The only reason Justice Tuitt did not order Happy’s immediate release to a sanctuary was because ‘(r)egrettably’ in her view, she ‘was bound by the legal precedent set by the [an intermediate New York appellate court six years earlier) when it held that animals are not ‘persons’ entitled to rights and protections afforded by the right of habeas corpus’.

In his 2018 opinion, however, Judge Fahey was not impressed by the New York’s Appellate Division, Third Judicial Department’s 2014 decision, writing: ‘Even if it is correct, however, that nonhuman animals cannot bear duties, the same is true of human infants or comatose human adults, yet no one would suppose that it is improper to seek a writ of habeas corpus on behalf of one’s infant child’.

After we filed our appeal in July, Professor Tribe requested leave to file an amicus brief in support of Happy’s personhood and right to liberty, and urged the First Department to reject the ‘arbitrary’ and ‘unsustainable’ appellate decisions issued in the NhRP’s chimpanzee rights cases, which  ‘rest on the manifestly unjust and myopic premise that human beings are the only species entitled to legal personhood and therefore the only beings on earth capable of possessing legal rights. These decisions run counter to New York’s common law of habeas corpus, which has a noble tradition of expanding the ranks of rights holders’.

Shortly after, two habeas corpus scholars and twelve North American philosophers with expertise in animal ethics, animal political theory, the philosophy of animal cognition and behaviour, and the philosophy of biology submitted amicus curiae briefs in support of the NhRP.

In short, we have won our scientific and moral battles with the Wildlife Conservation Society. The remaining fight is whether Happy can be denied her common law right to bodily liberty protected by a writ of habeas corpus either because she lacks the ability to bear legal duties, as the Third Department claimed, or because she isn’t a human being, as the First Department claimed in dictum in another of the NhRP’s cases.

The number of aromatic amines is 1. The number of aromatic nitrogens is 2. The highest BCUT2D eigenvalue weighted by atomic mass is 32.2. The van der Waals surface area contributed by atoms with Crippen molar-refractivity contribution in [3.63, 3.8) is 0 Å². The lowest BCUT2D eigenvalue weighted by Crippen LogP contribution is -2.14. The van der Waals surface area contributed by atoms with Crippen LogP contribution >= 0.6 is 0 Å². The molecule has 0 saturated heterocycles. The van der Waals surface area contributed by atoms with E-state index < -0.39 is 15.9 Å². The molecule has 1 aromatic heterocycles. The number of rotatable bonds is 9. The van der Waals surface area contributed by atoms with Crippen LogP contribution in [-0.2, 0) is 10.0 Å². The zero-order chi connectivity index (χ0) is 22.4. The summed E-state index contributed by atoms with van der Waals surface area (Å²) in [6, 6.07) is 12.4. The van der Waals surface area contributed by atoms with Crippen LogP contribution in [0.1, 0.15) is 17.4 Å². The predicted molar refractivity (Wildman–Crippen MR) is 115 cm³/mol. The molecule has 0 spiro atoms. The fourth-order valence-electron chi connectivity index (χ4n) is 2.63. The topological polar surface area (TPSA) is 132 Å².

These will be the subjects of our upcoming case in the appellate courts and the hearing we expect to have in the fall. As we write in our appellate brief, ‘This Court has the duty to safeguard and uphold the fundamental common law liberty interest of autonomous beings. As Happy is an autonomous being, this Court must recognize her right to bodily liberty protected by habeas corpus and order her freed’.

The tide is turning in favour of nonhuman rights in New York, as it inevitably must when the arguments that support the status quo become untenable. Win or lose, our final stop will be almost certainly the New York Court of Appeals.

To learn more about Happy and her court case, visit this page. To learn how you can help #FreeHappy, visit this page.

*Recent photos/footage (August 2020) indicate that Happy is no longer living in isolation. 

Learn more: 

  • Watch the Voiceless video ‘Animals: Property or Persons?’
  • Listen to the Voiceless Animal Law Talk podcast episode exploring the moral and legal status of animals, including an interview with Prof Steven Wise.
  • Read articles exploring the concept of legal personhood for animals on the Voiceless Blog.
  • Watch the 2015 Voiceless Animal Law Lecture Series presentation ‘Beyond the Cage’, delivered by Keynote Speaker Prof Steven Wise.
  • Find out more about Animal Law and where to study the subject in Australia on the Voiceless website.